Read mapping, Single Nucleotide Variant (SNV) and phylogenomic analyses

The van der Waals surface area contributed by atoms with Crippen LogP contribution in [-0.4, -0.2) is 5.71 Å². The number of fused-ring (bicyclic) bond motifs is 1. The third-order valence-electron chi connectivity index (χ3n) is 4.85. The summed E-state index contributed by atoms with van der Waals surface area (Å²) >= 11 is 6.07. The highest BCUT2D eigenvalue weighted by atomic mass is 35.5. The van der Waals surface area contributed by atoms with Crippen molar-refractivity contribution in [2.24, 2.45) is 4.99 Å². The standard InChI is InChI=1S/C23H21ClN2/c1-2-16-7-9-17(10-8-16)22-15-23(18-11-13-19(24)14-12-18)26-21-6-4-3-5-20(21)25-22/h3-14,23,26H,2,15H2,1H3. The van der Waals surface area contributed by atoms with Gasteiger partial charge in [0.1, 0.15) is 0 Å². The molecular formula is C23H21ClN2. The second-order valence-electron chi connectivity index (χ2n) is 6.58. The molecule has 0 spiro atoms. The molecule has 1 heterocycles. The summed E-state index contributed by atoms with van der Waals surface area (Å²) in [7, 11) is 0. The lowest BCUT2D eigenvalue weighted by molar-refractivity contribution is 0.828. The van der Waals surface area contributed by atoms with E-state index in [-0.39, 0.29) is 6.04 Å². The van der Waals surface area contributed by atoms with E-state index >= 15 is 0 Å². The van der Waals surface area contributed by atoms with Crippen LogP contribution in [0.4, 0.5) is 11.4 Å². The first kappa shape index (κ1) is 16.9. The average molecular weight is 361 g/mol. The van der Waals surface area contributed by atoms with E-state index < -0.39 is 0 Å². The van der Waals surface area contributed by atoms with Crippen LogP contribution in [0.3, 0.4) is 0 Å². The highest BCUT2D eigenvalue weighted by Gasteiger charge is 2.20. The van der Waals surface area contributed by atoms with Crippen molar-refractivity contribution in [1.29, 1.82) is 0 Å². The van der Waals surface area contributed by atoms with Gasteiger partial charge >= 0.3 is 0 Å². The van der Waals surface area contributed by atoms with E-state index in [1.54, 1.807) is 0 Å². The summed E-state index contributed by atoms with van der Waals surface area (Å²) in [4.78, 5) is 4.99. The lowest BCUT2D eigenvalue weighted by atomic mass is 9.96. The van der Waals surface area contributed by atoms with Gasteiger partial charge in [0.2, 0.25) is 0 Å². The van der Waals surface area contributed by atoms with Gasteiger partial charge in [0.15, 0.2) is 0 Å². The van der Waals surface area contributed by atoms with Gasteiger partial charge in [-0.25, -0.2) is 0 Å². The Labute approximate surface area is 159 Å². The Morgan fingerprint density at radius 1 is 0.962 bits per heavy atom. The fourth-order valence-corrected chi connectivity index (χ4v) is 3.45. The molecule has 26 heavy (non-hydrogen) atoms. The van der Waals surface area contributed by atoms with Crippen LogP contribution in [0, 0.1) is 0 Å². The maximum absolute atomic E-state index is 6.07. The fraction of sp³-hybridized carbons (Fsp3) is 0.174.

For Single Nucleotide Variant (SNV) analysis, paired end reads for n = 41 S. Typhi isolates collected in this study together with n = 45 from a previous study[27] (S1 Table), were aligned to the CT18 reference genome (GenBank accession AL513382) [28] using the RedDog mapping pipeline (V1.beta10.3; available at https://github.com/katholt/reddog). RedDog maps reads to the reference genome with Bowtie2 (v2.2.9)[29], before using SAMtools (v1.3.1) [30] to identify high quality single nucleotide variant (SNV) calls as previously described[8]. A single sequence (sample MDUST355) was found to be a mixture of S. Typhi genotypes (~80% 2.1.7.1 and ~20% 2.1.7.2) and was subsequently removed from further phylogenomic analyses. A core SNV alignment was generated by concatenating alleles with high-quality consensus base calls (phred scores >20), for all SNV sites meeting this criteria in >95% of genomes (representing the 95% ‘soft’ core of the S. Typhi genome). This alignment was filtered to exclude SNV called in previously defined [9,31,32] prophage regions and repetitive sequences (354 kb; ~7.4% of bases) in the CT18 reference chromosome, and Paratyphi A sequence AKU_12601 (GenBank accession FM200053) alleles were also included in the alignment for outgroup rooting of the phylogenetic tree. The resultant 657 bp SNV alignment then was used to infer a whole genome pseudoalignment using the CT18 reference sequence, and any remaining recombination was removed using Gubbins (v2.3.2)[33]. The resultant 620 bp recombination-filtered alignment was used as input for RAxML (v8.2.8)[34], which was used to infer a maximum likelihood (ML) phylogeny with a generalized time-reversible model and a Gamma distribution to model site-specific rate variation (GTR + Γ substitution model; GTRGAMMA in RAxML), with 100 bootstrap pseudo-replicates used to assess branch support (S1 Fig).